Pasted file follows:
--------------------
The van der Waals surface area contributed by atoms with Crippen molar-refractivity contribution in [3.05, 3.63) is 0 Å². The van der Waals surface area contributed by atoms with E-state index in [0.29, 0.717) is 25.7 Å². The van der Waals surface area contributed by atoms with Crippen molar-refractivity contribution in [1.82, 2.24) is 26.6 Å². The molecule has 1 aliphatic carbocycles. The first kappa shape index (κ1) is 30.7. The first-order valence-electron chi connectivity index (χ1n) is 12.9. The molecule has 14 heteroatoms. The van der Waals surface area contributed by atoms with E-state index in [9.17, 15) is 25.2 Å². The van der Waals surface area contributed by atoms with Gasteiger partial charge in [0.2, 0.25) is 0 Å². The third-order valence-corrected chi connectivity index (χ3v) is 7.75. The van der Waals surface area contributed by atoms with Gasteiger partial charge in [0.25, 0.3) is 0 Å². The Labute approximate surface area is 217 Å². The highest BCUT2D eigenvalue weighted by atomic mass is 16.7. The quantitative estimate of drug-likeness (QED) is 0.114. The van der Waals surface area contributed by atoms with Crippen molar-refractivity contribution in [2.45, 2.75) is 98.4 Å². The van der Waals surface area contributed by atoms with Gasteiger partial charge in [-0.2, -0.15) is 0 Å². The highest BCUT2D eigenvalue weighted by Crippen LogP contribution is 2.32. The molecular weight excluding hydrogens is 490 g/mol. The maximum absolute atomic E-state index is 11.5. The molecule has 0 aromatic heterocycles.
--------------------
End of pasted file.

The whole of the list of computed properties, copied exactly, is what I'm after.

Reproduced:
The van der Waals surface area contributed by atoms with Crippen molar-refractivity contribution in [3.05, 3.63) is 0 Å². The van der Waals surface area contributed by atoms with E-state index in [0.29, 0.717) is 25.7 Å². The van der Waals surface area contributed by atoms with Crippen molar-refractivity contribution in [1.82, 2.24) is 26.6 Å². The molecule has 1 aliphatic carbocycles. The first kappa shape index (κ1) is 30.7. The first-order valence-electron chi connectivity index (χ1n) is 12.9. The molecule has 14 heteroatoms. The van der Waals surface area contributed by atoms with E-state index in [9.17, 15) is 25.2 Å². The van der Waals surface area contributed by atoms with Gasteiger partial charge in [0.2, 0.25) is 0 Å². The third-order valence-corrected chi connectivity index (χ3v) is 7.75. The van der Waals surface area contributed by atoms with Gasteiger partial charge in [0.25, 0.3) is 0 Å². The Labute approximate surface area is 217 Å². The highest BCUT2D eigenvalue weighted by atomic mass is 16.7. The quantitative estimate of drug-likeness (QED) is 0.114. The van der Waals surface area contributed by atoms with Crippen molar-refractivity contribution in [2.45, 2.75) is 98.4 Å². The van der Waals surface area contributed by atoms with Gasteiger partial charge in [-0.2, -0.15) is 0 Å². The highest BCUT2D eigenvalue weighted by Crippen LogP contribution is 2.32. The molecular weight excluding hydrogens is 490 g/mol. The maximum absolute atomic E-state index is 11.5. The molecule has 0 aromatic heterocycles.